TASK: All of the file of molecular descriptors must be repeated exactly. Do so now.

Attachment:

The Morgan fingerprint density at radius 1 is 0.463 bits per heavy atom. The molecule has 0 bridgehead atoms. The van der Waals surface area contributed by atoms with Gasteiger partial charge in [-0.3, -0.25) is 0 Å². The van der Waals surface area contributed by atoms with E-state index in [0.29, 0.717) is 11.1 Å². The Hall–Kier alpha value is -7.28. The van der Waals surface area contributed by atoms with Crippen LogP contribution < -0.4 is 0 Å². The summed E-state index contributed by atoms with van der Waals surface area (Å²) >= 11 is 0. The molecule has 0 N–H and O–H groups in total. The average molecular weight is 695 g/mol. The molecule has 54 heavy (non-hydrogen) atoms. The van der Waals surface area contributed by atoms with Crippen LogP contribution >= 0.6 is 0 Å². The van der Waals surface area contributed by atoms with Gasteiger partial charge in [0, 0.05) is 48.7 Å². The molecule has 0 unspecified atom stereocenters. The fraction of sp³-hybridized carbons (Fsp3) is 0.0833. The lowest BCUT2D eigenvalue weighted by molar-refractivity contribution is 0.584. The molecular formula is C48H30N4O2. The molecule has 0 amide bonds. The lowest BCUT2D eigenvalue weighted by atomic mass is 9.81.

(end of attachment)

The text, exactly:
The Morgan fingerprint density at radius 1 is 0.463 bits per heavy atom. The molecule has 0 bridgehead atoms. The van der Waals surface area contributed by atoms with Gasteiger partial charge in [-0.3, -0.25) is 0 Å². The van der Waals surface area contributed by atoms with E-state index in [0.29, 0.717) is 11.1 Å². The Hall–Kier alpha value is -7.28. The van der Waals surface area contributed by atoms with Crippen LogP contribution < -0.4 is 0 Å². The summed E-state index contributed by atoms with van der Waals surface area (Å²) >= 11 is 0. The molecule has 0 N–H and O–H groups in total. The average molecular weight is 695 g/mol. The molecule has 54 heavy (non-hydrogen) atoms. The van der Waals surface area contributed by atoms with Crippen LogP contribution >= 0.6 is 0 Å². The van der Waals surface area contributed by atoms with Gasteiger partial charge in [0, 0.05) is 48.7 Å². The molecule has 0 unspecified atom stereocenters. The fraction of sp³-hybridized carbons (Fsp3) is 0.0833. The lowest BCUT2D eigenvalue weighted by molar-refractivity contribution is 0.584. The molecular formula is C48H30N4O2. The molecule has 0 amide bonds. The lowest BCUT2D eigenvalue weighted by atomic mass is 9.81.